Many times we are working with church structures of a different time. I have seen churches with 50 people attending on Sunday morning, and they maintain 12 committees. There may have been a lot of retirees in the church, so we have committees who meet in the day. Or there might have been a lot of people without children, so everyone meets at night—on a different night, to ensure that the pastor is at every meeting.
November 20, 2014

For mainline pastors, the Driscoll saga—the conflict at Seattle’s Mars Hill Church leading to the resignation of superstar pastor Mark Driscoll—can seem like a number of things: an entertaining but irrelevant sideshow, a distraction from the real work of God’s kingdom, or the long-overdue fall of someone whose theological views and ideology are so different from ours. We feel so distant from Driscoll and what he stands for that we can almost watch with bemused smiles. And it’s just this sense of distance that might keep us for seeing this situation the way we should: as a cautionary tale.
October 20, 2014

This temptation will always remain when we are willing to blindly benefit from and represent a system that is working well for us, without the concrete concern for others that are silenced or stigmatized by that very same system. In the name of making a difference, we can actually begin to help the system be sophisticated in its ability to point to its “change makers” (even though they are merely exceptions to the rule) as evidence of its commitment to anti-oppression.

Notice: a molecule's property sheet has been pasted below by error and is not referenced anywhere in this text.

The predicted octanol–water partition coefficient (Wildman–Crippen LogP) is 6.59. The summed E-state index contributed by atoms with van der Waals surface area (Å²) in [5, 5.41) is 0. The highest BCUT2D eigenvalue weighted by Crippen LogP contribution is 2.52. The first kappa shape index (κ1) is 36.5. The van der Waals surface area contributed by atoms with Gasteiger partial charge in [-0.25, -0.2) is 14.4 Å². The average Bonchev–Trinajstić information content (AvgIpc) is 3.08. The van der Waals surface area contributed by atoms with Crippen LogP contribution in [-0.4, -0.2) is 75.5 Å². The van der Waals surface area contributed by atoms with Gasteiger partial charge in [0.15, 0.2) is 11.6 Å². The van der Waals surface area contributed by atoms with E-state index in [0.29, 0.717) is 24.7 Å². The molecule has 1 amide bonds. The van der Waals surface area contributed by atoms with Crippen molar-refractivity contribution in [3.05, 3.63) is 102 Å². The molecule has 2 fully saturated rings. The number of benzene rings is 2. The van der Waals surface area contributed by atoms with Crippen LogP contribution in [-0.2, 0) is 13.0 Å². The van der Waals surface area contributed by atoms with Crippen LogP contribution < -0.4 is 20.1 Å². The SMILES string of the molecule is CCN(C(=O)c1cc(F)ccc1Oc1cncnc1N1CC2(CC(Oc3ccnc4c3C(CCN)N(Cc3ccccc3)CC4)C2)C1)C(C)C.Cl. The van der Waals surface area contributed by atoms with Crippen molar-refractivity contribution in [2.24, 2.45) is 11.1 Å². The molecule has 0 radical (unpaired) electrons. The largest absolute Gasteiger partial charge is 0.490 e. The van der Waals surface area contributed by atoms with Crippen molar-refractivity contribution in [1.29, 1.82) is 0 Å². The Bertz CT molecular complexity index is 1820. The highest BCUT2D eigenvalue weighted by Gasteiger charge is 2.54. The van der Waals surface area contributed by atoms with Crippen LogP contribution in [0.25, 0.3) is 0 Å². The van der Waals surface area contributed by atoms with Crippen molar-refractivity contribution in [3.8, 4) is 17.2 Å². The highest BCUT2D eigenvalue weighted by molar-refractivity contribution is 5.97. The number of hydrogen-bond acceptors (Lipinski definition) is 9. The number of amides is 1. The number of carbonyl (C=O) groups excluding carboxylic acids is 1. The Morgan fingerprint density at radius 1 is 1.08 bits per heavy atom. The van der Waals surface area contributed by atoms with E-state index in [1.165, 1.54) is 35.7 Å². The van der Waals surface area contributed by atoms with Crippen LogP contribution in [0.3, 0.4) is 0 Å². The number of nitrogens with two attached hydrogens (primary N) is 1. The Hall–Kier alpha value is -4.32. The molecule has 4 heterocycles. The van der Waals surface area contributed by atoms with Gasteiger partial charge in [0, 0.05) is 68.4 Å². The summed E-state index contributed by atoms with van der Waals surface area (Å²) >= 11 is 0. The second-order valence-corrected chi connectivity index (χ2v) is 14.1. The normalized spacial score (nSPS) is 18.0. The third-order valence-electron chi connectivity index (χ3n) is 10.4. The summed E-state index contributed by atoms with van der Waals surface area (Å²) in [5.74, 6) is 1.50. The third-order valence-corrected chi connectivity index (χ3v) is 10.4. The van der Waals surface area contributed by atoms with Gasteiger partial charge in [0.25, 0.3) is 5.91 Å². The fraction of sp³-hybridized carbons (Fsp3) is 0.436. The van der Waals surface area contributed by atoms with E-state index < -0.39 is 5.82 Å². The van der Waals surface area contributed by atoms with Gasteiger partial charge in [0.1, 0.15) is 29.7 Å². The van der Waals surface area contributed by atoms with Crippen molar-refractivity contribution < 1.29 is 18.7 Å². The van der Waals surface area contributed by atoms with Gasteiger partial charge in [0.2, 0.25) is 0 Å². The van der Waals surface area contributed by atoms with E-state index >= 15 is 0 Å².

October 2, 2014

There’s something very refreshing about being able to laugh. It disarms the situation and takes away the power from the critic. It reminds me not to take myself so seriously. It gives me perspective on the situation. It helps me not to hate myself, because otherwise I’d be crying or drinking. Or, I’d be stuffing it down into my gut, until the toxicity becomes ulcer-sized.
September 24, 2014